Business BlackBerry Apps - dummies

By Corey Sandler

Your BlackBerry can make you a better businessperson. You can work on documents wherever you happen to be, keep all your business contacts straight, and even network — all by using these BlackBerry apps.

Documents To Go Premium Edition


With DataViz’s Documents To Go Premium Edition installed on your BlackBerry, you can perform edits on Microsoft Word, Microsoft Excel, and Microsoft PowerPoint files or rename them. You can also create files and save them in the native formats for those programs.

Key to the value of Documents To Go is the InTact Technology, which promises that any editing done to your files on your BlackBerry will work when the same files are displayed and used on a personal computer. Another feature, added to the most current versions, is support for password-protected files.


Documents to Go contains the following components:

  • Word To Go: Open, read, and edit files created in the latest version of Microsoft Word.


  • *Sheet To Go: Supports 111 Excel functions. You can sort data and apply cell formatting.

  • Slideshows To Go: The weakest of the group because it does not display most animations, timings, and special effects incorporated into PowerPoint presentations. It works best when there’s one image or one page of text per slide.


Business Card Reader


Business Card Reader (BCR), from Shape Services, uses the autofocus camera in current advanced models of the BlackBerry to digitize an image of a business card and then applies the proven optical character recognition of Abbyy software to “scan” the image. The result is data that’s then fed into the built-in contacts application on your BlackBerry.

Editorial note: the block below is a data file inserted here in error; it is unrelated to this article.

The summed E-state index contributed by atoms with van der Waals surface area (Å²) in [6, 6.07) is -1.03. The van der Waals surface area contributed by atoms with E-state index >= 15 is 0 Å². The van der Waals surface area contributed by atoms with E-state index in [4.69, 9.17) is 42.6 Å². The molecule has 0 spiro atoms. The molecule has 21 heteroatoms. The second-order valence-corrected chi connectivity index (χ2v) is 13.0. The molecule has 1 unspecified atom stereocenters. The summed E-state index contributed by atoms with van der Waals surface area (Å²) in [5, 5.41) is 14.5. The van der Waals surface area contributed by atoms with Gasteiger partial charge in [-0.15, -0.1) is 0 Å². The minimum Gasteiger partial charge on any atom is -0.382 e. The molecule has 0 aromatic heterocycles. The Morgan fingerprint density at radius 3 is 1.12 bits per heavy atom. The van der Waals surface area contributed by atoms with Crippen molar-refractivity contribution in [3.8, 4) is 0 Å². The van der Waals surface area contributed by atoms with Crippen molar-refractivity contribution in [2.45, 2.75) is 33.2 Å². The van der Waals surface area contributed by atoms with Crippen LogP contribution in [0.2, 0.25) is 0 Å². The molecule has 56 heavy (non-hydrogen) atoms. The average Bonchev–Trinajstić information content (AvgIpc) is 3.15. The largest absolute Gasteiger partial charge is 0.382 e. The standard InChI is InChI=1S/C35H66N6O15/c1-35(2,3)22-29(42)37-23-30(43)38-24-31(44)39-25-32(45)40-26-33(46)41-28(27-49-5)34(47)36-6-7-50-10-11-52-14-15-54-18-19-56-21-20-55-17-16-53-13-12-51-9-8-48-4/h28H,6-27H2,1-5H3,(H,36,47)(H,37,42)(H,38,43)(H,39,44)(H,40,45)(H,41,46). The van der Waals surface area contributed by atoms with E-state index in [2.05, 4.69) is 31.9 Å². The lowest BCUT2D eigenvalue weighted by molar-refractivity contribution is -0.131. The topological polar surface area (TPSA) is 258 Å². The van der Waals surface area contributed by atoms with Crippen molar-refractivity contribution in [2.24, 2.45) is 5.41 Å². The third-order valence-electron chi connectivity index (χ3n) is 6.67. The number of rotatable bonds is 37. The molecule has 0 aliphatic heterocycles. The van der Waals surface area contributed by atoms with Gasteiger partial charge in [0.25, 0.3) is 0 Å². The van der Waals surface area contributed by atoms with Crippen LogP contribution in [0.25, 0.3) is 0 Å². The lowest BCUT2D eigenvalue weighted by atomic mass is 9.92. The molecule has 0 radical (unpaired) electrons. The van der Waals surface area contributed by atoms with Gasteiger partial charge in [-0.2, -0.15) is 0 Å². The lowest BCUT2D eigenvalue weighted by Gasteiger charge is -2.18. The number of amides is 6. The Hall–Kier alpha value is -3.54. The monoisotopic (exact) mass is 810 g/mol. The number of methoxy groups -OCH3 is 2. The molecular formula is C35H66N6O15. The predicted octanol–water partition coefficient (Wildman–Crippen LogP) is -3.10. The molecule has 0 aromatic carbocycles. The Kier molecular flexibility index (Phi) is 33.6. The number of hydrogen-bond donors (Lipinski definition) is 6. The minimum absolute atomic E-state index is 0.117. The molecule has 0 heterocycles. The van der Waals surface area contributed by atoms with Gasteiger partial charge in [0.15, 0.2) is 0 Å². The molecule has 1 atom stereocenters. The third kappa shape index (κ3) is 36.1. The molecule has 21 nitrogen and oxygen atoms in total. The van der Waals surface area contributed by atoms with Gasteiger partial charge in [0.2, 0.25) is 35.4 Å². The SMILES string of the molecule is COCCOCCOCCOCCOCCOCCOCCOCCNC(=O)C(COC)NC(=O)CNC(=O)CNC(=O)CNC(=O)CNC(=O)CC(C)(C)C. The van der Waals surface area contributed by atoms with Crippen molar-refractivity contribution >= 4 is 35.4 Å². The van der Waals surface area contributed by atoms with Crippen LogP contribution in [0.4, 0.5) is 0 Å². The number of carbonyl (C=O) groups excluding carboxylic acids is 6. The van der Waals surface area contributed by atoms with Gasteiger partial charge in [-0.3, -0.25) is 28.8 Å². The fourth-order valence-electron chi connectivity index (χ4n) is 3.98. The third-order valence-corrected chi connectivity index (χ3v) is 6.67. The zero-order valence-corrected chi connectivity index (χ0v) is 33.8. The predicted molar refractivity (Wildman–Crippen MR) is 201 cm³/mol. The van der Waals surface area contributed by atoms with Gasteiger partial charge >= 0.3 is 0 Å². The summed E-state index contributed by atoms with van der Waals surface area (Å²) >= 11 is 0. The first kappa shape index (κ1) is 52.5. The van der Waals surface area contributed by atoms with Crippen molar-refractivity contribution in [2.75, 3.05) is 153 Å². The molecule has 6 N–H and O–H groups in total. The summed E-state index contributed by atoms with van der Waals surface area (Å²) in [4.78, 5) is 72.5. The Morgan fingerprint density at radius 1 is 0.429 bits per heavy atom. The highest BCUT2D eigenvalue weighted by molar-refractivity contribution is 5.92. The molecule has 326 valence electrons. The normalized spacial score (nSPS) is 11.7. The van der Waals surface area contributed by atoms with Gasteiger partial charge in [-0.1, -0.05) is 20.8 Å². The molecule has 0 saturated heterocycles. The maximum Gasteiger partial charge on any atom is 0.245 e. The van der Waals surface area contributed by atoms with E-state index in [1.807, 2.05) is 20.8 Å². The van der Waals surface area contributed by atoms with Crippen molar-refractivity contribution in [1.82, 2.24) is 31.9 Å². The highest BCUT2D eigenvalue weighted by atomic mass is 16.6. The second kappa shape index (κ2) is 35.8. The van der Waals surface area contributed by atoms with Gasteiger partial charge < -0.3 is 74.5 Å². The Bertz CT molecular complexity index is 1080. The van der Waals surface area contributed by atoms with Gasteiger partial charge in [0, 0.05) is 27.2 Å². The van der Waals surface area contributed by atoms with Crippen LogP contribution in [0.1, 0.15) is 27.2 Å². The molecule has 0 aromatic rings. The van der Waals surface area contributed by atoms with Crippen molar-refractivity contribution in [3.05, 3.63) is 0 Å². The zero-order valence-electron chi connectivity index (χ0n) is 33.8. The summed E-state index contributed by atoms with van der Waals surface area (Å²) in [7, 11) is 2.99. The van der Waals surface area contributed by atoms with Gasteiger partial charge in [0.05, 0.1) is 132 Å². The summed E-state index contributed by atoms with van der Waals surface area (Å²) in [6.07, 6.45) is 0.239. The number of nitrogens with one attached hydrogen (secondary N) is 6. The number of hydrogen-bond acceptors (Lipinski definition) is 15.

This app works quite well on a simple card that uses just text and is logically designed and cleanly printed. The problem comes with artsy cards that use fancy typefaces and unusual designs. The more complex the business card, the more likely BCR will misread some characters or erroneously assign a category. Proofread the scan against the actual card. Watch for number 1s that are read as letter ls, for example. Be on the lookout for company names that are rendered on the card as fancy graphics and ignored or mangled. In other words, use Business Card Reader for the first pass and your own eyes as the second.



LinkedIn is the business equivalent of a social network. It’s a community in cyberspace where you seek to market that most important product: you. The BlackBerry version of the site gives access to a reduced set of features.


Membership is free (as are the computer and BlackBerry portals to the service). When you join, you create a profile that lists your job titles, skills, and experience. There are sections for a resume of your working career, education, and other background. The connections grow from your direct connections to contacts to second- and third-degree connections to those who are linked to people you know.


Free 2GB storage

SugarSync is a very interesting adaptation of the concept of online storage, extended to the BlackBerry. It’s a place on the Internet (a cloud) — doesn’t matter where it’s located — that’s designed to hold backup copies of files for retrieval when needed.


SugarSync combines secure online backup, file synchronization, remote access, and file sharing all in one. As an individual user, there are two parts: an app for your BlackBerry and a small program that installs on your computer; PCs and Macs are both supported. You can then instruct each half of the equation about what types of files or folders you want uploaded to the cloud.

If you want more than the free 2GB of storage, you can get a range of other plans that currently maxes out at a whopping 500GB for $400 per year or $40 per month.

Xobni Mobile


Xobni, in case you haven’t figured it out, is Inbox spelled backwards. It’s a very powerful tool that is a professional snoop: it reads through your existing address book, and then sits and waits for every other clue it can decipher about the people you deal with in your business and personal life.

Xobni is like a robot miner, automatically extracting phone numbers from e-mail signatures, anywhere in the body of a message, and from other sources. The information is placed in a contact form: the more data, the more details.


By default, it adds to your address book spammers and unwanted communicants. There’s no way to tell Xobni not to pick up every possible contact. And there’s no way to delete any unwanted addresses either; the closest option is to hide a contact, which leaves them out of sight but not out of mind.